Philadelphia District Attorney Seth Williams said Griffin Campbell was also charged with risking a catastrophe and criminal conspiracy in addition to the six counts of third-degree murder, six counts of involuntary manslaughter and 13 counts of endangerment. In the collapse, an unsupported wall crashed down onto the neighboring thrift store, trapping and killing shoppers inside.
A call to Campbell's cellphone went unanswered but he was expected to surrender to detectives Monday afternoon.
The charges are the first since excavator operator Sean Benschop was charged this summer with six counts of involuntary manslaughter for allegedly operating heavy equipment while high on marijuana and painkillers.
Williams said the collapse remains under investigation but called Campbell the person "at the center of culpability for the collapse." He told reporters that Campbell ignored an architect's warning the night before the June 5 collapse to brace the wall.
"The tragic and preventable collapse ... robbed our city of six amazing Philadelphians that perished in the rubble and left an additional 13 wounded," Williams said.
Campbell alone chose the demolition method, cutting corners to meet a deadline and cut costs, as he was being paid a flat fee, Williams said.
He was also given the right to salvage floor joints and other material, so he pulled the valuable floor joists out first, destabilizing the exterior walls, Williams said.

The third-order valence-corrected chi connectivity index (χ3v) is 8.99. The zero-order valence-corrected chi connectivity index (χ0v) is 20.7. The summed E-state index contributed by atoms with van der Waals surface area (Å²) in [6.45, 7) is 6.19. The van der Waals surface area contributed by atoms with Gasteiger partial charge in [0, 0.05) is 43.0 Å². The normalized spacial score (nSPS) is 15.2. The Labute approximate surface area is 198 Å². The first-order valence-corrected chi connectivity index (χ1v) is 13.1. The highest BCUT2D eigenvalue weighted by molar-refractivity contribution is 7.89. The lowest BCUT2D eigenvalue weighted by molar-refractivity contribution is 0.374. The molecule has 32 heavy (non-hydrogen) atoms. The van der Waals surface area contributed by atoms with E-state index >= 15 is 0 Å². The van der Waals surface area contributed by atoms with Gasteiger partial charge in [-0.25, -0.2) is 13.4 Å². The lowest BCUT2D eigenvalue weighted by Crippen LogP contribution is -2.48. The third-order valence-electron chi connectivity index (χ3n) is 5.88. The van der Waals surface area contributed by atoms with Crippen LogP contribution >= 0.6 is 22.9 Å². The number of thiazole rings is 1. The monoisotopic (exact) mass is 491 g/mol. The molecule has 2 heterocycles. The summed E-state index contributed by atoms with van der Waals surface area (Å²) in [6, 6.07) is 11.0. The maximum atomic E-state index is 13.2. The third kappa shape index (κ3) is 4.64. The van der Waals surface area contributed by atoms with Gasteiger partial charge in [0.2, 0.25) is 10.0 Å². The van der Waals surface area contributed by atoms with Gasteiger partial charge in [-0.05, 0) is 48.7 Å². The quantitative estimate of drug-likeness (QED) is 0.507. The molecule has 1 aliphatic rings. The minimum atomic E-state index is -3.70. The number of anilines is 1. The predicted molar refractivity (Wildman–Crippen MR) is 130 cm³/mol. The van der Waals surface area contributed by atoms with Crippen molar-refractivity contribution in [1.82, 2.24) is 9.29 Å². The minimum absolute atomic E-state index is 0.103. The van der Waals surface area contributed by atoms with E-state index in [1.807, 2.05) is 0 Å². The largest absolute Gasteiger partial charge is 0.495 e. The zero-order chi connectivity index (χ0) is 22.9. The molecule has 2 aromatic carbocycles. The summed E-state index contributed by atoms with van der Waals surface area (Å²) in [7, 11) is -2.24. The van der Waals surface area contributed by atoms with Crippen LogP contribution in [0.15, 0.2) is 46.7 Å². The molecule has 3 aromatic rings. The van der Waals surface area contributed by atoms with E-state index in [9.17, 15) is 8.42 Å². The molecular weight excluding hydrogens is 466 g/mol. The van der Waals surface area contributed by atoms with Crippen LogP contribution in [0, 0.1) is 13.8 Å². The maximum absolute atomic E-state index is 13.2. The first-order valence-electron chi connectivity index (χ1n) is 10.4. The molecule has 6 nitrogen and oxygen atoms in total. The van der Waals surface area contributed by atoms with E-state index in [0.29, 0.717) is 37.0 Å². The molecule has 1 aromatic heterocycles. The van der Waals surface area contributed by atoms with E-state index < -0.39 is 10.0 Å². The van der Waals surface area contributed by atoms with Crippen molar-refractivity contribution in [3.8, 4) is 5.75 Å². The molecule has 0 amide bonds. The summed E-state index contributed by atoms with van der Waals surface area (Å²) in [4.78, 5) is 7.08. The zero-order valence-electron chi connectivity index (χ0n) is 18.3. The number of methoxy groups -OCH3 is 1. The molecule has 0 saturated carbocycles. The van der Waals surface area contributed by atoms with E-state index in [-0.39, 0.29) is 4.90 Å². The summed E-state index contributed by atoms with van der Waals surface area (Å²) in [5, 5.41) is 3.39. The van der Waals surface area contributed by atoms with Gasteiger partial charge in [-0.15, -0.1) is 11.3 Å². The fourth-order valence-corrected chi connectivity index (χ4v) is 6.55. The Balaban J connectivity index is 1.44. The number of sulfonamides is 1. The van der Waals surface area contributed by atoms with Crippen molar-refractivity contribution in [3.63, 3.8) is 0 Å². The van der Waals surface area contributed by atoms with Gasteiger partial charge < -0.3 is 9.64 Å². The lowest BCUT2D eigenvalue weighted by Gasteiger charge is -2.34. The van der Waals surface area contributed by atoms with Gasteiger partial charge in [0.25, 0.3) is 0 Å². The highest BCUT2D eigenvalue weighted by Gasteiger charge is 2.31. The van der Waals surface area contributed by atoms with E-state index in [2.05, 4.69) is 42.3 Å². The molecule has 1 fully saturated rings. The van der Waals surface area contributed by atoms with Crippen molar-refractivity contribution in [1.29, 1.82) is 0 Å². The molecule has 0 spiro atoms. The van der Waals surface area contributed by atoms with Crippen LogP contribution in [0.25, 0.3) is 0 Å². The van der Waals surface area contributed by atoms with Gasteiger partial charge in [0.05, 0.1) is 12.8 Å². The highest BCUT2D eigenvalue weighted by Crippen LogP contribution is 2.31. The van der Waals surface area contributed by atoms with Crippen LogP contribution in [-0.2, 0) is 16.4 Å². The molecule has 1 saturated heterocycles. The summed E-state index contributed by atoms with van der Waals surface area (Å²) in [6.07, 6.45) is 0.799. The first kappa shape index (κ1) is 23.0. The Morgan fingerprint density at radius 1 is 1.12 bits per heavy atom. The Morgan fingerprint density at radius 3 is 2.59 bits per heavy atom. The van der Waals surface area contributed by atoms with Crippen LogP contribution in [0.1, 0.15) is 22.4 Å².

A YouTube video taken days before the collapse shows a machine with a claw being used to knock down the facade, and bricks raining down on the open sidewalk. There was also no scaffolding in place to remove an unsupported 40-foot brick wall, which tumbled onto the one-story thrift store, burying the six dead and 13 survivors.
Building owner Richard Basciano was not charged with any crimes Monday, and Williams declined to comment on his fate. However, the grand jury will continue to hear evidence in the case.
Basciano's architect, Plato Marinakos, who had secured the demolition permit, testified before the grand jury after he was promised immunity.
Basciano, once dubbed the pornography king of New York's Times Square, owned the three run-down storefronts being razed.
Several lawsuits have been filed against Basciano, a commercial developer hoping to redevelop the block, along with Campbell, Benschop and others. The victims' lawyers also accuse the city of lax oversight of the demolition process, but the city is generally immune from such lawsuits. One of the victims was the 24-year-old daughter of the city treasurer.